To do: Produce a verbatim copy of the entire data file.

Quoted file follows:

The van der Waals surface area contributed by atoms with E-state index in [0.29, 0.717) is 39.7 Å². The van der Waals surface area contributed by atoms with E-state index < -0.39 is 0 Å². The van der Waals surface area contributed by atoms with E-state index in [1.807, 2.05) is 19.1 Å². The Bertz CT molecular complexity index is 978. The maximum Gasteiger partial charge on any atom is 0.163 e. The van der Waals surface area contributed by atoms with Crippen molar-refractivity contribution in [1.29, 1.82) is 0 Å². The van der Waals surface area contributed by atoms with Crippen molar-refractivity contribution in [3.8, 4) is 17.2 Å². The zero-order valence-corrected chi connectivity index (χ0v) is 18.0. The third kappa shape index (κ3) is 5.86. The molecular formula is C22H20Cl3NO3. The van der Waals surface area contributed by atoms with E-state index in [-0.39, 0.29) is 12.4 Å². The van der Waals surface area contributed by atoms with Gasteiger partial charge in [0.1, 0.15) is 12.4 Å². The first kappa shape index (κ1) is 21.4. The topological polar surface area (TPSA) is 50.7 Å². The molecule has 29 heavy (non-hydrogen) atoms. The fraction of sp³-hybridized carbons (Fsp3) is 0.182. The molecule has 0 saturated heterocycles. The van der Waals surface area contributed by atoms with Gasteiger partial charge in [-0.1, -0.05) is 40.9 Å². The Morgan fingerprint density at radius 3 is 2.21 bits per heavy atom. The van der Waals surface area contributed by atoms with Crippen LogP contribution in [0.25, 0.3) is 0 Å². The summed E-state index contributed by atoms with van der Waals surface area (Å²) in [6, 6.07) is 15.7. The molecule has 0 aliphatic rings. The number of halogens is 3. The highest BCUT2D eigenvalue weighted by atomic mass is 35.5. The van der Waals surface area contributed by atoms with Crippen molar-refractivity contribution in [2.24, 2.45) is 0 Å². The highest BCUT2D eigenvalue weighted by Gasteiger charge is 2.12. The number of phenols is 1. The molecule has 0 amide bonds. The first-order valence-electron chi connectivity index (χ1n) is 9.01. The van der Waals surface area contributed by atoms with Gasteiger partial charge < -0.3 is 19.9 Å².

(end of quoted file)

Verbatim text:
The van der Waals surface area contributed by atoms with E-state index in [0.29, 0.717) is 39.7 Å². The van der Waals surface area contributed by atoms with E-state index < -0.39 is 0 Å². The van der Waals surface area contributed by atoms with E-state index in [1.807, 2.05) is 19.1 Å². The Bertz CT molecular complexity index is 978. The maximum Gasteiger partial charge on any atom is 0.163 e. The van der Waals surface area contributed by atoms with Crippen molar-refractivity contribution in [1.29, 1.82) is 0 Å². The van der Waals surface area contributed by atoms with Crippen molar-refractivity contribution in [3.8, 4) is 17.2 Å². The zero-order valence-corrected chi connectivity index (χ0v) is 18.0. The third kappa shape index (κ3) is 5.86. The molecular formula is C22H20Cl3NO3. The van der Waals surface area contributed by atoms with E-state index in [-0.39, 0.29) is 12.4 Å². The van der Waals surface area contributed by atoms with Gasteiger partial charge in [0.1, 0.15) is 12.4 Å². The first kappa shape index (κ1) is 21.4. The topological polar surface area (TPSA) is 50.7 Å². The molecule has 29 heavy (non-hydrogen) atoms. The fraction of sp³-hybridized carbons (Fsp3) is 0.182. The molecule has 0 saturated heterocycles. The van der Waals surface area contributed by atoms with Gasteiger partial charge in [-0.1, -0.05) is 40.9 Å². The Morgan fingerprint density at radius 3 is 2.21 bits per heavy atom. The van der Waals surface area contributed by atoms with Crippen LogP contribution in [0.25, 0.3) is 0 Å². The summed E-state index contributed by atoms with van der Waals surface area (Å²) in [6, 6.07) is 15.7. The molecule has 0 aliphatic rings. The number of halogens is 3. The highest BCUT2D eigenvalue weighted by atomic mass is 35.5. The van der Waals surface area contributed by atoms with Crippen molar-refractivity contribution in [2.24, 2.45) is 0 Å². The highest BCUT2D eigenvalue weighted by Gasteiger charge is 2.12. The number of phenols is 1. The molecule has 0 amide bonds. The first-order valence-electron chi connectivity index (χ1n) is 9.01. The van der Waals surface area contributed by atoms with Gasteiger partial charge < -0.3 is 19.9 Å².